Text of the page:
# multiprocessing.Pool example

I'm trying to learn how to use multiprocessing, and found the following example.

I want to sum values as follows:

``````from multiprocessing import Pool
from time import time

N = 10
K = 50
w = 0

def CostlyFunction(z):
r = 0
for k in xrange(1, K+2):
r += z ** (1 / k**1.5)
print r
w += r
return r

currtime = time()

po = Pool()

for i in xrange(N):
po.apply_async(CostlyFunction,(i,))
po.close()
po.join()

print w
print '2: parallel: time elapsed:', time() - currtime
``````

I can't get the sum of all r values.

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If you're going to use apply_async like that, then you have to use some sort of shared memory. Also, you need to put the part that starts the multiprocessing so that it is only done when called by the initial script, not the pooled processes. Here's a way to do it with map.

``````from multiprocessing import Pool
from time import time

K = 50
def CostlyFunction((z,)):
r = 0
for k in xrange(1, K+2):
r += z ** (1 / k**1.5)
return r

if __name__ == "__main__":
currtime = time()
N = 10
po = Pool()
res = po.map_async(CostlyFunction,((i,) for i in xrange(N)))
w = sum(res.get())
print w
print '2: parallel: time elapsed:', time() - currtime
``````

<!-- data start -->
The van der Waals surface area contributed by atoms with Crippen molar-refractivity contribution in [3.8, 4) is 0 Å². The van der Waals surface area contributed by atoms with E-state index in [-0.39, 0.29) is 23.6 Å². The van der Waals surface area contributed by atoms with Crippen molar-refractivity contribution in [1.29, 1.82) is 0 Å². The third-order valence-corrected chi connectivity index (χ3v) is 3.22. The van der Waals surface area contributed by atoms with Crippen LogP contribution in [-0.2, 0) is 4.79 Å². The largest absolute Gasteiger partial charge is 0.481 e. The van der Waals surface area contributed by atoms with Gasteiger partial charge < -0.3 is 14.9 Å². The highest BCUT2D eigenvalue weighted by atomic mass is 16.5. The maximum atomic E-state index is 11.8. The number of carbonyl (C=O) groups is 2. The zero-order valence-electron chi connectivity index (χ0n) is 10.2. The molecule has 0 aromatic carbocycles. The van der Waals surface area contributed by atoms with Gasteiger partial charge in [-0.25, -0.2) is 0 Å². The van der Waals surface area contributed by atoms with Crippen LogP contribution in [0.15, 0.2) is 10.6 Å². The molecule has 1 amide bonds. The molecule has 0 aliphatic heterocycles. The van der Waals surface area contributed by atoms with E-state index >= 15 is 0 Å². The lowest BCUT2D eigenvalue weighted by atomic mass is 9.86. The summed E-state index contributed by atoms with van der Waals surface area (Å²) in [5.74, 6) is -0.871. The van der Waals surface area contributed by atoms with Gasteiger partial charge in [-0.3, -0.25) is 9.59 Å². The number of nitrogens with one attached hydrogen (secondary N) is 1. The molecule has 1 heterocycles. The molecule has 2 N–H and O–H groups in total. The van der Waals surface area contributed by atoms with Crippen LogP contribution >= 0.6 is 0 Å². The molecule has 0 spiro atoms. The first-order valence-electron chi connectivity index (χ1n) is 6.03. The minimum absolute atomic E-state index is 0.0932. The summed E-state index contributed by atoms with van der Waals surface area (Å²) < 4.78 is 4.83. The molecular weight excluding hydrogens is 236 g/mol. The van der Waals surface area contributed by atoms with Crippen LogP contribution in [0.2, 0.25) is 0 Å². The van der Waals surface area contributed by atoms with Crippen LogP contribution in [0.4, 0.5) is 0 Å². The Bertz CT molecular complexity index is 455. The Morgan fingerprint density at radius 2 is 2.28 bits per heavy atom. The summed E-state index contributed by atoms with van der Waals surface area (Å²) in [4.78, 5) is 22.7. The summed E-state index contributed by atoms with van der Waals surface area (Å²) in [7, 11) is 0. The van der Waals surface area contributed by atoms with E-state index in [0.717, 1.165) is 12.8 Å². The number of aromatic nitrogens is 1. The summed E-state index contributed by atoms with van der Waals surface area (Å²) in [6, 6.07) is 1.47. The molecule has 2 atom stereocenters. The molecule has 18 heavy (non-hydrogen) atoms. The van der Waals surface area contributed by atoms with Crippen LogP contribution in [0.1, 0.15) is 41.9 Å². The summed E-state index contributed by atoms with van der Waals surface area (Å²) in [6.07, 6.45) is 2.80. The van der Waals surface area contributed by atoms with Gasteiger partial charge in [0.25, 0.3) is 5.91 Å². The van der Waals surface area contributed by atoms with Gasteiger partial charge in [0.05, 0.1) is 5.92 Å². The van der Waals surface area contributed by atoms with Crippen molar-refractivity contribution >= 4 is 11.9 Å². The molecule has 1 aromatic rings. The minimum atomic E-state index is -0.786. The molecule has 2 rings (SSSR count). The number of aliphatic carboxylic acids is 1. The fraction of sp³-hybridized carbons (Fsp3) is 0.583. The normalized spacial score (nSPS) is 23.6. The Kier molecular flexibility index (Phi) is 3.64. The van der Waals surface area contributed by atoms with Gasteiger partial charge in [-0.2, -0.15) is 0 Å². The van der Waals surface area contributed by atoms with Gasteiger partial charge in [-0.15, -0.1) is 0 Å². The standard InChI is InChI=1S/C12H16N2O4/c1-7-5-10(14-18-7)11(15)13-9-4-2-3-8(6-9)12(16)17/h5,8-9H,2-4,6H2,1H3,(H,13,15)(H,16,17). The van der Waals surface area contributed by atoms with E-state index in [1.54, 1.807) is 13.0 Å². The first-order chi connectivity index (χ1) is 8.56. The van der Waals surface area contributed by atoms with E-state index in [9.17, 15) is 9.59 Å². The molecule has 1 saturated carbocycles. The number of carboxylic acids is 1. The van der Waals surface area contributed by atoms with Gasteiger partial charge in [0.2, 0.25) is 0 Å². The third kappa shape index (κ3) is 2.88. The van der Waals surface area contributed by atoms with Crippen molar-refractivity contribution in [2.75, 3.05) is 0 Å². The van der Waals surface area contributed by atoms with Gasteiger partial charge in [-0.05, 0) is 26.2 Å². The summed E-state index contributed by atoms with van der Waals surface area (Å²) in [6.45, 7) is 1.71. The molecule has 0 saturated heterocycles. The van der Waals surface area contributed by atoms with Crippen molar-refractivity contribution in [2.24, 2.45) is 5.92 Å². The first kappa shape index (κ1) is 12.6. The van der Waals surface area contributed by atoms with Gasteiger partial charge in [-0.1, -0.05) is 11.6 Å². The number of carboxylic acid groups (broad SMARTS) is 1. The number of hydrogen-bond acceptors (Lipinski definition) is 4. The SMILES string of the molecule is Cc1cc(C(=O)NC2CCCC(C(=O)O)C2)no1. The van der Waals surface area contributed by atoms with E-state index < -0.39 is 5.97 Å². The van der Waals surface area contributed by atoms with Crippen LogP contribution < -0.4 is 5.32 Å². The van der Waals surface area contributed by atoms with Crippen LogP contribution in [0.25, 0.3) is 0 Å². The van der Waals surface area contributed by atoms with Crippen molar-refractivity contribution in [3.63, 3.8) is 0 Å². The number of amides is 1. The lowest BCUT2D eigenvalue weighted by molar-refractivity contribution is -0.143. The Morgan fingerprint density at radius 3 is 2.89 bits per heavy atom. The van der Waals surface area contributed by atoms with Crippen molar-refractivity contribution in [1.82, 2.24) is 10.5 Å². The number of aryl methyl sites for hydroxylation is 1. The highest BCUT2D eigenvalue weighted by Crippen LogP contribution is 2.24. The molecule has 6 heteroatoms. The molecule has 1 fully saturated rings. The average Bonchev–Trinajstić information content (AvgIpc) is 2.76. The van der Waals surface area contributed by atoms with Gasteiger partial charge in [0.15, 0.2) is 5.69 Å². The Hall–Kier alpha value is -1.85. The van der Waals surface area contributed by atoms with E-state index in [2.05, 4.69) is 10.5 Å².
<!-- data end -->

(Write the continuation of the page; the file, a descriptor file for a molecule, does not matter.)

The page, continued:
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If you use `pool.imap` or `pool.imap_unordered`, you can put into the sum directly, like this: `sum(pool.imap_unordered(CostlyFunction,((i,) for i in xrange(N))))`. –  Björn Pollex Dec 16 '10 at 15:44

Here is the simplest example I found in the python example documentation:

``````from multiprocessing import Pool

def  f(x):
return x*x

if __name__ == '__main__':
pool = Pool(processes=4)              # start 4 worker processes
result = pool.apply_async(f, [10])    # evaluate "f(10)" asynchronously
print result.get(timeout=1)           # prints "100" unless your computer is *very* slow
print pool.map(f, range(10))          # prints "[0, 1, 4,..., 81]"
``````

It was simple enough even I could understand it.
Note `result.get()` is what triggers the computation.

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